The student housing crisis in Galway will be “the worst we’ve ever seen” when college courses begin again in September, a student union official has predicted.
Right across the nation, people are struggling with soaring rents and chasing rooms in gaffs further and further away from where they work and in Galway the problem is particularly acute.
Recently NUI Galway recommended that students consider looking for accommodation in places as far away as An Spidéal (18km from the college), Tuam (33.5km from the college) or Athenry (23.5km from the college).
For Róisín Nic Lochlainn, NUIG’s current Student Union President, it is just another symptom of a crisis that seems only to ever worsen:
“The most amount of emails and calls that we’re getting from students and their parents as well is all about accommodation,” she told Lunchtime Live.
“There is just absolutely nothing and I think the fact that NUI Galway have recommended people to live in Spiddal and Moycullen, I think that just reflects how bad the crisis has gotten.
“The fact that those places are the places that are being recommended to live now and NUI Galway did a survey there just a few months ago and it showed that in 2016 72% of students were living within 5km of the college and now only 50% are living within 5km.”
“I think come September we’re about to see the worst student housing crisis we’ve ever seen.”
Críodáin is a student at NUIG and summed up the current situation as “abysmal”, adding that people were struggling to find anything for less than €1,000 a month:
“Currently, there’s very few rental properties around Galway city for anyone - regardless of student status or not,” he explained.
“And then those that are available are at an astronomical cost. So if you’re trying to study as well as pay for your accommodation, you have to work on top of that.
“And we’re seeing students working increasingly longer hours, longer work weeks in order to pay for your rents and it’s totally detracting from their education and their student experience.”
Soon to be second year student Rebecca is from Kildare and as such is unable to commute from home. She has yet to sort out her accommodation for next academic year and says the uncertainty of it all is a huge headache:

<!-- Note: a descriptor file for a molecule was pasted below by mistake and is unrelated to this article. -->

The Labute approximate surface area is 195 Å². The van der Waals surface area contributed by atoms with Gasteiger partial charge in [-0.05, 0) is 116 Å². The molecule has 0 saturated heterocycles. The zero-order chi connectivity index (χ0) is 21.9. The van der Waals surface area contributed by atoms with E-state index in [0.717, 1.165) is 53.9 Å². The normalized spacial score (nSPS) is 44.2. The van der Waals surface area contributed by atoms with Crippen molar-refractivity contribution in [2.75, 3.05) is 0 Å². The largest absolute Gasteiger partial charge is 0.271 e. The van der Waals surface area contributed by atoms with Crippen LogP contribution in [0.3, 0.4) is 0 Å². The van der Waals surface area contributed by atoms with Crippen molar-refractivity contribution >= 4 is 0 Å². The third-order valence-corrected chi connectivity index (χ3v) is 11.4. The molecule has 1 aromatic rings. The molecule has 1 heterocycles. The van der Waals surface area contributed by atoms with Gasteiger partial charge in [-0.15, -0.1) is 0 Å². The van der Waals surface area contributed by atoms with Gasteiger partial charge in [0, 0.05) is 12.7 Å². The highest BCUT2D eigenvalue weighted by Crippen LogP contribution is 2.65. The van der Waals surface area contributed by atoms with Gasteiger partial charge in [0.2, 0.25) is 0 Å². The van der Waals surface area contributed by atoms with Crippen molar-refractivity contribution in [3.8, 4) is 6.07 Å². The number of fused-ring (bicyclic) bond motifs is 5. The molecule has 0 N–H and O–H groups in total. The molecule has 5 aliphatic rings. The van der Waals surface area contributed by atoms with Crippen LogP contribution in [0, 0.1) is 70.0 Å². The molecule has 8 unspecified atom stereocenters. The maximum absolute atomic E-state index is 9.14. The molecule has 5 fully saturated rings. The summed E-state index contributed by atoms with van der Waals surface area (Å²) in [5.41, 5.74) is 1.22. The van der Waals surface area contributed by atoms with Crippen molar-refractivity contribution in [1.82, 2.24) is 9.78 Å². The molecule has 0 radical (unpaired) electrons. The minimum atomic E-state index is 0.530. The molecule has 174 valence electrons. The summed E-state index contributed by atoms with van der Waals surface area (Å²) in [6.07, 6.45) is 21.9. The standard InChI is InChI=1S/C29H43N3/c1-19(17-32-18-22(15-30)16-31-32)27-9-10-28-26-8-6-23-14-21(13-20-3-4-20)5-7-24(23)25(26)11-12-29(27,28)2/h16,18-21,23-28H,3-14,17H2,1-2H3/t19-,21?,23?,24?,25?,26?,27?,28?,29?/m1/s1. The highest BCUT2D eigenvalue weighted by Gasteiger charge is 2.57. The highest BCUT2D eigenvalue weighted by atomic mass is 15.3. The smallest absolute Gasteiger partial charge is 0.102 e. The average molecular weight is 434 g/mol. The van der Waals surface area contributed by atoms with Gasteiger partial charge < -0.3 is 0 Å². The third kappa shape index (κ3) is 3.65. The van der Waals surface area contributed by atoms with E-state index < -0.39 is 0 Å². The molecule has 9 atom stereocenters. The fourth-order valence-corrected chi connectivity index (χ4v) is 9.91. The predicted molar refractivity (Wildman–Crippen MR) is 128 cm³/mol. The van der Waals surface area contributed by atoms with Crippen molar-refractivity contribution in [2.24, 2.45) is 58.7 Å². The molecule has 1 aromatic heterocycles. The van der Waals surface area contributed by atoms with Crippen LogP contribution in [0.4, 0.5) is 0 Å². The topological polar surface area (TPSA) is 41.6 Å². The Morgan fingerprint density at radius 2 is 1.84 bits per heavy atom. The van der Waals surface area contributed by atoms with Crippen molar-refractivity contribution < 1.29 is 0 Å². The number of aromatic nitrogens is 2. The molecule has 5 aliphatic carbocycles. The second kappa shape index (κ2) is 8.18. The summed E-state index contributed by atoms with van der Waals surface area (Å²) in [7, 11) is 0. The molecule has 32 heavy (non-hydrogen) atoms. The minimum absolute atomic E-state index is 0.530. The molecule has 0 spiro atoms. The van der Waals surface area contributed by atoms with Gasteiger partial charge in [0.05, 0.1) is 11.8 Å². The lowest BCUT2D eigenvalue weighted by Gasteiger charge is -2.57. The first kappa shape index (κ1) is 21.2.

“At the moment my biggest worry is that I’ll have nowhere to live next year,” she said.
“I’ve been updating my phone everyday, looking for somewhere and… there’s just nowhere at all to live.
“There’s a group of four or five of my friends, we’re all looking together and there’s nothing at all.
“Last year it was a similar scenario and I ended up staying in private accommodation that was 1,000 a month and that’s now jumped up to 1,200 a month - which is just impossible.”
In a statement to Newstalk NUIG said they were “acutely aware” of the crisis and said they were doing all they could to support students:
“A special accommodation taskforce is working on identifying ways in which we can [help], including ongoing engagement with private landlords, operators of purpose built student accommodation and the hospitality sector to see how capacity can be increased.
“NUI Galway can offer places to almost 1,200 students in our own on-campus accommodation - almost 700 more beds will be added in 2023.
“One part of our response is communicating openly and clearly with students to advise them of the challenge that they can expect to face and what options they may have, including how best to search for accommodation and check a legitimate offer and whether a commute from a nearby town is an option, where transport links have improved and fares have been halved.
“We are also running a campaign this summer encouraging our staff and householders in Galway to rent a room to a student and avail of €14,000 tax-free in rental income.”
Main image: Student accommodation.